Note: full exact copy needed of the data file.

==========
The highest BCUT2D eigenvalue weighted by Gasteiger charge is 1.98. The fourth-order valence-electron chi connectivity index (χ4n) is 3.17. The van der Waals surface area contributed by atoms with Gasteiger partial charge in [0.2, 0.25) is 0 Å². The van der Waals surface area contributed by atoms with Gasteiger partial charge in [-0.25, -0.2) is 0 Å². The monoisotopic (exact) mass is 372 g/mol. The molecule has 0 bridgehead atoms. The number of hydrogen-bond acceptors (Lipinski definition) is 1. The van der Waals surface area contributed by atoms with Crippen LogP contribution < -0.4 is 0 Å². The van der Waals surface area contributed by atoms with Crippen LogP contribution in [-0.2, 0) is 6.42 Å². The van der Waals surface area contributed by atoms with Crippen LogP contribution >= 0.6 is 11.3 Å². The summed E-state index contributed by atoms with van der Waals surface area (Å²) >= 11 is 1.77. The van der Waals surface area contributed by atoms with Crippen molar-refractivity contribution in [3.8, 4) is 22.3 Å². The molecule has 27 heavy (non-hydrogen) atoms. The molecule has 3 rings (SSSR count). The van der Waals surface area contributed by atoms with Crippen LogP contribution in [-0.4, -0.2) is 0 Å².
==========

The highest BCUT2D eigenvalue weighted by Gasteiger charge is 1.98. The fourth-order valence-electron chi connectivity index (χ4n) is 3.17. The van der Waals surface area contributed by atoms with Gasteiger partial charge in [0.2, 0.25) is 0 Å². The van der Waals surface area contributed by atoms with Gasteiger partial charge in [-0.25, -0.2) is 0 Å². The monoisotopic (exact) mass is 372 g/mol. The molecule has 0 bridgehead atoms. The number of hydrogen-bond acceptors (Lipinski definition) is 1. The van der Waals surface area contributed by atoms with Crippen LogP contribution < -0.4 is 0 Å². The van der Waals surface area contributed by atoms with Crippen LogP contribution in [-0.2, 0) is 6.42 Å². The van der Waals surface area contributed by atoms with Crippen LogP contribution >= 0.6 is 11.3 Å². The summed E-state index contributed by atoms with van der Waals surface area (Å²) >= 11 is 1.77. The van der Waals surface area contributed by atoms with Crippen molar-refractivity contribution in [3.8, 4) is 22.3 Å². The molecule has 27 heavy (non-hydrogen) atoms. The molecule has 3 rings (SSSR count). The van der Waals surface area contributed by atoms with Crippen LogP contribution in [-0.4, -0.2) is 0 Å².